By examining the varying policies from organization to organization, you will find that the methods of managing a contingent workforce hardly bare resemblance. Because each company’s composition tends to have a unique mix of traditional and non-traditional employees, the best way to manage today’s blended workforce often must be determined independently through strategic trial and error. However, with a greater insight into this workforce group and with a few best practices, we are able to eliminate some of the guesswork and offer ways to tackle this workplace shift.

We recently spoke with two organizational HR leaders on the subject of managing contingent workers. “Company 1” shared that in order for contingent workers to be considered an integral part of the team, it is best to treat them like a permanent hire. The other, “Company 2”, offered a stark contrast to this management style, stating that his company absolutely regards contingent workers differently. While there are pros and cons to each method of managing, there are a few take away points that we can all utilize to become better managers of the ever evolving workforce.

In managing temporary and permanent employees the same, Company 1 supports including contractors in almost every aspect of the business—attending meetings, strategy sessions, etc. This perspective revolves around the idea that contractors cannot do their best work if they do not understand the big picture. Company 2 manages employees and non-employees with a clear segregation—each having different workspaces and generally not including contingent workers in employee engagement programs.

Benefits of treating contingent workers differently: Contractors are free spirits. These types of professionals often occupy rare and specific skills, and because of this they enjoy contract work as it allows them to express creativity and fine-tune their skill set. Contingent workers value the freedom to choose their own hours, workplace, methods and work style. Because they are often hired to work on designated projects, they are happy to be treated independently from company staff, as specialists.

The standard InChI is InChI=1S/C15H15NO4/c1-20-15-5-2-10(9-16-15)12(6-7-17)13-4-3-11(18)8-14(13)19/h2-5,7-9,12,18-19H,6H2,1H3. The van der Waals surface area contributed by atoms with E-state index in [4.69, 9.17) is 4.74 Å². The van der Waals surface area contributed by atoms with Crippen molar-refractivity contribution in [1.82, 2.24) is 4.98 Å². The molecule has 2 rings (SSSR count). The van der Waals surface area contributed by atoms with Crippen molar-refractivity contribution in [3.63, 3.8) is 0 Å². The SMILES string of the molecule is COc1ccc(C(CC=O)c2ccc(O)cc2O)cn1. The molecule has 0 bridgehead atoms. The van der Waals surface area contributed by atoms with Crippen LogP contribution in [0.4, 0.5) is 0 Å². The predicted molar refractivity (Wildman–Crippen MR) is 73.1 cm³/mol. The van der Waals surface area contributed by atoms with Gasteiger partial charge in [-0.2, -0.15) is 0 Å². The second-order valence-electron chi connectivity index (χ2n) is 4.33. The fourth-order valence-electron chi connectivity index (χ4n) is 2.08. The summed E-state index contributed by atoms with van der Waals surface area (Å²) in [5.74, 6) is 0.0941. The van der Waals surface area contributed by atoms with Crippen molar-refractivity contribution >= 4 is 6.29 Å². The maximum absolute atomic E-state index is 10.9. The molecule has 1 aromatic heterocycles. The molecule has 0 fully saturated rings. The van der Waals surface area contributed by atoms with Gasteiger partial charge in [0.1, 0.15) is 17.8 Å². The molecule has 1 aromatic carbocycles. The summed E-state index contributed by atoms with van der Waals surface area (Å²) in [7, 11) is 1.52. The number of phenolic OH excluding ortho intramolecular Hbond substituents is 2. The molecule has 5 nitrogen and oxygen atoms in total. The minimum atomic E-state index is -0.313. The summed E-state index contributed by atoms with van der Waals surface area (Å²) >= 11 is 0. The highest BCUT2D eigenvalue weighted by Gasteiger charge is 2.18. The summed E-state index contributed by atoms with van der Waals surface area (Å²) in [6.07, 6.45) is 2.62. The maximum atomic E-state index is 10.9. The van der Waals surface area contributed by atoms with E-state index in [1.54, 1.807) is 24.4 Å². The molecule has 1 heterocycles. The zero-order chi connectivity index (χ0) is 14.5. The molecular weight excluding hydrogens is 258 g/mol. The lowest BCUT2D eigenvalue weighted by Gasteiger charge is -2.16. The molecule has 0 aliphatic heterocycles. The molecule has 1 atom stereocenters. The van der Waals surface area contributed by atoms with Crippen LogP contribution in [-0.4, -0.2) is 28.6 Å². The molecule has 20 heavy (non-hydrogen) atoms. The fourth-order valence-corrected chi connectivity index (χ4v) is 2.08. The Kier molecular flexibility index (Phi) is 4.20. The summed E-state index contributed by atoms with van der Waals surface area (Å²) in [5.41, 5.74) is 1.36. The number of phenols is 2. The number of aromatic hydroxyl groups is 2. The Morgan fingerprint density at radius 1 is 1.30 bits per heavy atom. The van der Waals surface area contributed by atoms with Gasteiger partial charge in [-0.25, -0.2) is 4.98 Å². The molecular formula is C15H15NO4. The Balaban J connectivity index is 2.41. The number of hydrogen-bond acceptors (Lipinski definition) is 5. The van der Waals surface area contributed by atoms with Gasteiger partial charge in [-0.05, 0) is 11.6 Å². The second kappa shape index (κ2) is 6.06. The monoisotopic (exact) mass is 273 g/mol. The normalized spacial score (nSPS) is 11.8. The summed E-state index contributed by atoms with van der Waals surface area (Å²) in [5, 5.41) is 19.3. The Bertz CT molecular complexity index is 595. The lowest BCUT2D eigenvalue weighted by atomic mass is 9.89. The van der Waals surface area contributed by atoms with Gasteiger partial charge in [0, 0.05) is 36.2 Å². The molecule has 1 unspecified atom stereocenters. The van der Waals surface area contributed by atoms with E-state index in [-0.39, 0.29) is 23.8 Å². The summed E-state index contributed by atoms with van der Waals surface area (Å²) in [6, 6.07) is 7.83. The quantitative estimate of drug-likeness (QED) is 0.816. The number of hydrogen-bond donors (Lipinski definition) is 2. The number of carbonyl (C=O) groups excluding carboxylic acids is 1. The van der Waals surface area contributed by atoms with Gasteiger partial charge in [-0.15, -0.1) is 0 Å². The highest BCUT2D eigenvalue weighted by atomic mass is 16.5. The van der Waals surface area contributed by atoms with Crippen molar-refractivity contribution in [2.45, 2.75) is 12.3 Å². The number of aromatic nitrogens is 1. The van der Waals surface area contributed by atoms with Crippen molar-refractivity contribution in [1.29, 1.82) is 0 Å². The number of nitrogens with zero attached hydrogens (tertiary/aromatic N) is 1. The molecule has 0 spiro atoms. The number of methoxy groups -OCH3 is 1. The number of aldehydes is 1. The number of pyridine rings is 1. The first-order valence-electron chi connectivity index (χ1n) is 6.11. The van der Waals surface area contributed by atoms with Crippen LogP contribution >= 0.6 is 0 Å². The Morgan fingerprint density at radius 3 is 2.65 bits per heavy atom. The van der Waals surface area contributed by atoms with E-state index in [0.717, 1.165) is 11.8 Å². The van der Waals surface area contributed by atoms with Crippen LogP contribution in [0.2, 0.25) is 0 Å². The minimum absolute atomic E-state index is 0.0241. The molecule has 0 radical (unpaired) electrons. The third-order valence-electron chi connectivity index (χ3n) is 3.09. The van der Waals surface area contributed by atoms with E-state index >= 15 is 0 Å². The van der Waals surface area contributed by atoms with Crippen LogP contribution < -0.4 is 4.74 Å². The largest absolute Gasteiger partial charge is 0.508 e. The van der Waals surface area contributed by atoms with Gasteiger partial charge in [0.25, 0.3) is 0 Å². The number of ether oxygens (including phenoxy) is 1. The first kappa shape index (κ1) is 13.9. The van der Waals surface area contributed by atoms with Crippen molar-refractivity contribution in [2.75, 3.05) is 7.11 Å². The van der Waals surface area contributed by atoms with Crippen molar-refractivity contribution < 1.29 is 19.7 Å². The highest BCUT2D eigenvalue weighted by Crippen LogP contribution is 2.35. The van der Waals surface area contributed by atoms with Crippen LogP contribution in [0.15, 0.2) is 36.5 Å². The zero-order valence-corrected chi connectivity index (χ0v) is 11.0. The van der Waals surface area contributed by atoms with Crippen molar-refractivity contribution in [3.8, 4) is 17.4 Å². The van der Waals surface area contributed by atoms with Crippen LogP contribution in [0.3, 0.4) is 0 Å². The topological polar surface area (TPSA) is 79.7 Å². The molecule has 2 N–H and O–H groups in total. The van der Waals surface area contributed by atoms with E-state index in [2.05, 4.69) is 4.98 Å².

Benefits of treating contingent workers similarly: Like previously mentioned, letting contractors in on the big picture is important. While they might not necessarily desire to feel like part of the team, it helps them do better work for the company, as they more fully understand the workplace culture and nuances. Also, if they do seek a position at the company some day, the transition to a permanent hire will be smoother.

The bottom line is that no matter the method, its important to be clear on the nature of the relationship from the beginning. Managers must pre-determine guidelines and discuss them fully, and before day one. The upfront and candid conversation will go a long way to manage expectations and put all policies and issues front and center.

Cindy Lubitz is Managing Director of inTalent Consulting Group

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